VICTIMS of historic abuse whose legal bids for compensation have been thrown out on time grounds will be allowed to re-raise court claims under new laws set to go through Holyrood.

Ministers have confirmed the proposal to allow fresh actions for victims, whose cases have previously been dismissed, is part of plans to end a time limit for survivors of historical abuse to seek damages in the courts.

One of Scotland's leading litigators has said the move would spark "an avalanche of cases" against religious organisations, local authorities, charities and private individuals.

The move has also been welcomed by those who have campaigned for a lifting of the time bar in abuse cases.

The Government has recently concluded its consultation on the three year limitation period, or 'time-bar', on civil actions for damages for physical and sexual abuse survivors.

Launched last summer in tandem with a public inquiry into historical abuse, it will allow civil action claims to be made as far back as September 1964.

The current legislation states any action must begin "within three years of sustaining an injury or within three years of becoming aware of an injury".

Under the Prescription and Limitations Scotland Act 1973, anybody coming forward with historic allegations must otherwise do so within three years of their 16th birthday.

But it has emerged the proposed changes will also include providing victims whose claims have failed on time-bar grounds a second opportunity.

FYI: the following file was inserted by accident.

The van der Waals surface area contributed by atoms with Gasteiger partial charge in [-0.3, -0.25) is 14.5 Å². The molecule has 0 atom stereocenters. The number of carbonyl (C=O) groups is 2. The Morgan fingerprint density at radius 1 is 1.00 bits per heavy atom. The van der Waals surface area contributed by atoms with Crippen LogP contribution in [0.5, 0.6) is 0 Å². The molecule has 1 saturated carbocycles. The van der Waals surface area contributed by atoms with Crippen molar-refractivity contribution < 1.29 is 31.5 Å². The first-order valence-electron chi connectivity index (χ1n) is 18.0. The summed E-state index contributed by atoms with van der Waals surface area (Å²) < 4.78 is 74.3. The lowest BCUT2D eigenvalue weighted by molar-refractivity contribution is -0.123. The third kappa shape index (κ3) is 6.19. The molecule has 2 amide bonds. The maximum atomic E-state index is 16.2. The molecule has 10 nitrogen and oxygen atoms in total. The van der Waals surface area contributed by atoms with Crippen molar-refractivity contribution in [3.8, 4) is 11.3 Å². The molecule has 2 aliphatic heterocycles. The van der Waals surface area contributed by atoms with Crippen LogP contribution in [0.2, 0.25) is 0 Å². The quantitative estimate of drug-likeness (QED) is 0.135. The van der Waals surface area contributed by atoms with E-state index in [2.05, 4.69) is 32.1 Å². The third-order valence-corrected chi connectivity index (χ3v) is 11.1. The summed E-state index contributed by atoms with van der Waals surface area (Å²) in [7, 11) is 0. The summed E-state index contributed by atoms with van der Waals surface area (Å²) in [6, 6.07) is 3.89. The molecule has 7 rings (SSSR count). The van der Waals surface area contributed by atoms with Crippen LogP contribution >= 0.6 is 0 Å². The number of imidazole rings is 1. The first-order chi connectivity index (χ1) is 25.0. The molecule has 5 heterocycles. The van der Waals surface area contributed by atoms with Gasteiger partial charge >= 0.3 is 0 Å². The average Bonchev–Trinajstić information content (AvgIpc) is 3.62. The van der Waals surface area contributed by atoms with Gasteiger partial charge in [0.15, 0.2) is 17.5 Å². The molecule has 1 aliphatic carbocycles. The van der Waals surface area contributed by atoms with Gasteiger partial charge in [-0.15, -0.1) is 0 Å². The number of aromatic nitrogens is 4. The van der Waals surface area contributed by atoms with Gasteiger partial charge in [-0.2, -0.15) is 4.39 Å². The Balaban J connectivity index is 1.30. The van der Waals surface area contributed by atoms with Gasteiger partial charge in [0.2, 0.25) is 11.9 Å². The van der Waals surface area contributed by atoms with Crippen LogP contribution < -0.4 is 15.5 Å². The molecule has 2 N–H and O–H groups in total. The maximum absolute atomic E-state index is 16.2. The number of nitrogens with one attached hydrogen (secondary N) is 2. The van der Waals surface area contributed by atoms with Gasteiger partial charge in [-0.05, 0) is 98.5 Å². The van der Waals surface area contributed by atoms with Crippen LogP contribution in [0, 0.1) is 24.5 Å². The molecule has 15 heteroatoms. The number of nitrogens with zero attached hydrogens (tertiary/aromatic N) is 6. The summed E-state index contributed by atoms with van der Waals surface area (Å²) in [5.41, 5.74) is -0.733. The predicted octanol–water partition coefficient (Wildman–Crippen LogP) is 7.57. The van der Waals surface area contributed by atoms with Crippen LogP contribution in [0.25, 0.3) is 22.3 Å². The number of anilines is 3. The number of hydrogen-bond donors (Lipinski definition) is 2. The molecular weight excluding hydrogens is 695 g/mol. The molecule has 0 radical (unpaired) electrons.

Leading solicitor Cameron Fyfe said: “I have been campaigning for the last 15 years to have the current time bar rules amended so I am delighted for the victims of abuse that this rule is to be changed.

"I think the Scottish Government accept that the existing rule may be appropriate in road traffic cases or accidents at work but not in abuse cases as victims often take many years to come to terms with their suffering.

"When the law is amended I would expect an avalanche of cases which will be even bigger if the Scottish Government also allow victims to re-raise court actions that were dismissed in the past on the grounds of time bar.”

A number of high-profile historic abuse cases have failed on time grounds, including two which were unsuccessfully appealed to the House of Lords.

Five Law Lords ruled in 2008 that two alleged victims of abuse by nuns at Nazareth House at Cardonald in Glasgow who were seeking £50,000 in compensation had left it too long to claim.

Two woman had claimed they were regularly assaulted and subjected to cruel punishments resulting in psychological or psychiatric illness which had caused them problems in their adult lives leading to financial loss. The religious order denied any abuse at the children's home, which no longer exists.

Around 1000 abuse victims saw their civil damages claims collapse after the two test cases failed.

Amongst those was Helen Holland, herself a former nun and survivor of horrific childhood abuse.

She said: "This is something I welcome as it's not been made clear at all if this was part of the proposed legislation. Some hoped it was, others believed it wasn't.

"In the past we couldn't get a lawyer to touch these cases it was so difficult to get the time bar lifted.

"I'm concerned there may be a two-tier system with those abused before 1964 but this eradicates that problem where people have already raised an action so we won;t have two tiers in that sense."

Opposing the changes is the Faculty of Advocates which has said the existing system provides "fairness to both parties".

A Scottish Government spokeswoman said: “We are currently considering the responses to our consultation on the issue of time bar and remain committed to sharing a draft Bill by the end of the Parliamentary Session, with a view to taking forward or supporting legislation in the next Scottish Parliament.

“The consultation included the issue of the position of people who have previously brought a civil case forward but were rejected on the basis of limitation.”